2012 Top Titans Part 2

//2012 Top Titans Part 2

2012 Top Titans Part 2

Nelson Peltz

Nelson Peltz

Rank: 20

Firm: Trian Fund Management

Headquarters: New York

Earnings: $110 million

Despite a failed bid for deep discount retailer Family Dollar in the winter of 2011, Peltz led his Trian Fund to another positive year. The firm’s flagship long/short equity fund, Trian Partners, returned 7.02% net of fees. Trian divested its CBS and PepsiCo stakes in 2011, and reduced its stake in Kraft while calling for State Street Corp., to spin off its investment management operation. Peltz is believed to be pursuing the NHL’s New Jersey Devils through the acquisition of the club’s debt.

 

Michael Platt (right)

Michael Platt

Rank: 16 (tie)

Firm: BlueCrest Capital Management

Headquarters: London

Earnings: $125 million

The 43-year-old co-founded BlueCrest Capital Management in late 2000 after nearly a decade at JP Morgan. Since then, BlueCrest has amassed nearly $30 billion in assets under management, making it one of Europe’s biggest hedge fund firms. Platt’s multi-strategy BlueCrest International fund, which capitalizes on currency and interest rate based bets, returned a net of 6.13% in 2011.

 

 

 

 

 

Bob Mercer

Robert Mercer

Rank: 16 (tie)

Firm: Renaissance Technologies

Headquarters: East Setauket, N.Y.

Earnings: $125 million

Former IBM language recognition specialist joined Renaissance in 1993. Mercer, 65, took over as co-CEO when Renaissance founder James Simons retired. Politically conservative, NRA member, financed opposition to Islamic center near Ground Zero. Has huge model train in home basement.

 

Seth Klarman

Seth Klarman

Rank: 16 (tie)

Firm: Baupost Group

Headquarters: Boston

Earnings: $125 million

A value investor known for avoiding leverage and holding cash. Klarman’s Baupost Group has seen its assets under management balloon in recent years to $24 billion as new money flowed in. Klarman, 54, has tried to keep a low-profile but recent investments in a Canadian quarry and mortgage securities issued by Bank of America, have been subject to publicity. His out of print book Margin of Safety (which sells for $1795.00 on Amazon.com) has become a new bible of value investing.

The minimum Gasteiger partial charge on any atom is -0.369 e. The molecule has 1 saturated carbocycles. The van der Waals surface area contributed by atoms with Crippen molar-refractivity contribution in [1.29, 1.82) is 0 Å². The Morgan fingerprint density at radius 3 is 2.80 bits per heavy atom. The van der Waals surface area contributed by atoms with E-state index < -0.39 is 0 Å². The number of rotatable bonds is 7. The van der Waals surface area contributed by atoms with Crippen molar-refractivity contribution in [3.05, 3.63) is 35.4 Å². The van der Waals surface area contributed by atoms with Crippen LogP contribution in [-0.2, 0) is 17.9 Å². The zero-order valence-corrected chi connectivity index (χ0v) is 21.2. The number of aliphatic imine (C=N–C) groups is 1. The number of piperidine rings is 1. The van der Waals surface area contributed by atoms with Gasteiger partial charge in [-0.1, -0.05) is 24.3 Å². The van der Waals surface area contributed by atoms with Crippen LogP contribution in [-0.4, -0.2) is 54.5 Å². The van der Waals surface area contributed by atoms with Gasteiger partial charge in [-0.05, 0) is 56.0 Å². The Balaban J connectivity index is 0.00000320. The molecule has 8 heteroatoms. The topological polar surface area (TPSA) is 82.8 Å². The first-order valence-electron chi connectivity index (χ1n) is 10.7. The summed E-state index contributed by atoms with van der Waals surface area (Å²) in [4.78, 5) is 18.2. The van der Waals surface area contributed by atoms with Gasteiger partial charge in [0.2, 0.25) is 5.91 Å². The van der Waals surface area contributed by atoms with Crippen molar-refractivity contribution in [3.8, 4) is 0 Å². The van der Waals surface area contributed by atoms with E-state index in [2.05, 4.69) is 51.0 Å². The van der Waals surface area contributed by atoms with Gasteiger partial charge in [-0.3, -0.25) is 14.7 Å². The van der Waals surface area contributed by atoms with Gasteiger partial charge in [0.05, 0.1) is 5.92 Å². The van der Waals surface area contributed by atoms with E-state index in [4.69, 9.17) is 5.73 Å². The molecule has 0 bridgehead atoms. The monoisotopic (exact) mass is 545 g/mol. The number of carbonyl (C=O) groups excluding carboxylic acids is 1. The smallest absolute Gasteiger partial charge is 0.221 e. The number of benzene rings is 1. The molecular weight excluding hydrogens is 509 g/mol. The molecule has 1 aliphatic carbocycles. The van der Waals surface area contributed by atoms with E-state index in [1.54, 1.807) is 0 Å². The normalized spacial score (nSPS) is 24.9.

Peter Brown (left)

Peter Brown

Rank: 16 (tie)

Firm: Renaissance Technologies

Headquarters: East Setauket, N.Y.

Earnings: $125 million

Worked as language technology expert at IBM. Joined Renaissance Technologies in 1993, promoted to co-chief executive after founder James Simons retired. Talkative and competitive, he’s socially liberal and fiscally conservative, owns one home and drives a Prius. He wrote a computer program to seat people at his wedding. Has ridden a unicycle in the office. Is the son of Henry Brown, who invented the money-market fund.

 

David Harding

David Harding

Rank: 15

 

Firm: Winton Capital Management

Headquarters: London

Earnings: $150 million

London’s commodities king tried to join Wall Street after graduating, but all the American investment banks he applied to turned him down. He took a trainee position at a small broker, then became a futures trader at one of the U.K.’s first futures funds. In 1987 he co-founded a quant-driven firm, AHL, which sold to Man Group. In 1997 he founded his second firm, Winton, his middle name, now the world’s biggest managed futures firm with $27 billion under management.  Net returns of 6.3% in 2011. Likes punk rock, hiking. Did textual analysis of the bible.

 

Daniel S. Och

Daniel S. Och

Rank: 14

Firm: Och-Ziff Capital Management Group

Headquarters: New York

Earnings: $170 million

The performance of Och-Ziff’s Master Fund was flat in 2011, but the firm’s stock price took a disproportionate beating, falling 37% over the year. It wasn’t all bad for the company’s namesake, however, who earned $1.07 in cumulative dividends per share in 2011, much of which was the bounty of a good 2010. Och’s firm manages $29 billion and its founder is cautiously optimistic heading into 2012, seeing opportunity in Asian equities where macroeconomic conditions have depressed market prices below fundamental values.

 

Andreas Holvorsen

Andreas Holvorsen

Rank: 11 (tie)

Firm: Viking Global Investor

Headquarters: Greenwich, Ct.

Earnings: $200 million

In the hedge fund world having to say “no thank you” to new money is considered a good problem. That’s what Andreas Halvorsen, 50, had to do for his flagship Viking Global Equities in 2011. The $13.8 billion fund netted a 7.6% return last year. It’s clear then why Halovorsen, a former Norwegian Navy Seal, is considered one of the most successful Tiger alumni. These days he’s pretty much running the show at Viking on his own.

 

Paul Tudor Jones II

Paul Tudor Jones II

Rank: 11 (tie)

Firm: Tudor Investment Corporation

Headquarters: Greenwich, Ct.

Earnings: $200 million

While Tudor Investment Company’s Tensor Fund returned a dismal -10.29% net of fees in 2011, the firm’s $8 billion flagship BVI Global Fund, managed by Jones himself, produced a respectable 2.12% net return. Tudor is offering a new class of shares in the fund that will allow investors to choose between fees of 2.75% and 27% or the 4% and 23% he currently charges. The noted outdoorsman apparently has developed a second hobby: updated tax rolls in Greenwich, Ct., revealed 16 cars registered in Jones’ name in February.

2012-03-05T03:14:50+00:00

About the Author: